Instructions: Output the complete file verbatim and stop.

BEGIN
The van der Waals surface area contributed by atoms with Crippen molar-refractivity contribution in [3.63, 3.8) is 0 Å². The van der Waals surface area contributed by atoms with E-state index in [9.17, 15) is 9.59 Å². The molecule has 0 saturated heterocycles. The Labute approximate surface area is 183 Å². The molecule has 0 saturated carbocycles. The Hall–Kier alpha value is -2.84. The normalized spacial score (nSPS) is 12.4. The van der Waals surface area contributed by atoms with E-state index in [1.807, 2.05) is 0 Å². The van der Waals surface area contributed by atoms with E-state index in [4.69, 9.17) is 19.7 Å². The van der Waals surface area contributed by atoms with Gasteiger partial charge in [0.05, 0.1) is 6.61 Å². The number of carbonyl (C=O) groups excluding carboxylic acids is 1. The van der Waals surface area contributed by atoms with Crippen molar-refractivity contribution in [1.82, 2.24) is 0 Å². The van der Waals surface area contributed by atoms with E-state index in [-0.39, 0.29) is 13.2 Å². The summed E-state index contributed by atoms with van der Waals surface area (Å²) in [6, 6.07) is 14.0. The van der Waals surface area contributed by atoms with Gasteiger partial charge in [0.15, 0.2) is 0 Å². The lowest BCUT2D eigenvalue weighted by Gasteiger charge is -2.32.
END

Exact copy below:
The van der Waals surface area contributed by atoms with Crippen molar-refractivity contribution in [3.63, 3.8) is 0 Å². The van der Waals surface area contributed by atoms with E-state index in [9.17, 15) is 9.59 Å². The molecule has 0 saturated heterocycles. The Labute approximate surface area is 183 Å². The molecule has 0 saturated carbocycles. The Hall–Kier alpha value is -2.84. The normalized spacial score (nSPS) is 12.4. The van der Waals surface area contributed by atoms with E-state index in [1.807, 2.05) is 0 Å². The van der Waals surface area contributed by atoms with E-state index in [4.69, 9.17) is 19.7 Å². The van der Waals surface area contributed by atoms with Gasteiger partial charge in [0.05, 0.1) is 6.61 Å². The number of carbonyl (C=O) groups excluding carboxylic acids is 1. The van der Waals surface area contributed by atoms with Crippen molar-refractivity contribution in [1.82, 2.24) is 0 Å². The van der Waals surface area contributed by atoms with E-state index in [-0.39, 0.29) is 13.2 Å². The summed E-state index contributed by atoms with van der Waals surface area (Å²) in [6, 6.07) is 14.0. The van der Waals surface area contributed by atoms with Gasteiger partial charge in [0.15, 0.2) is 0 Å². The lowest BCUT2D eigenvalue weighted by Gasteiger charge is -2.32.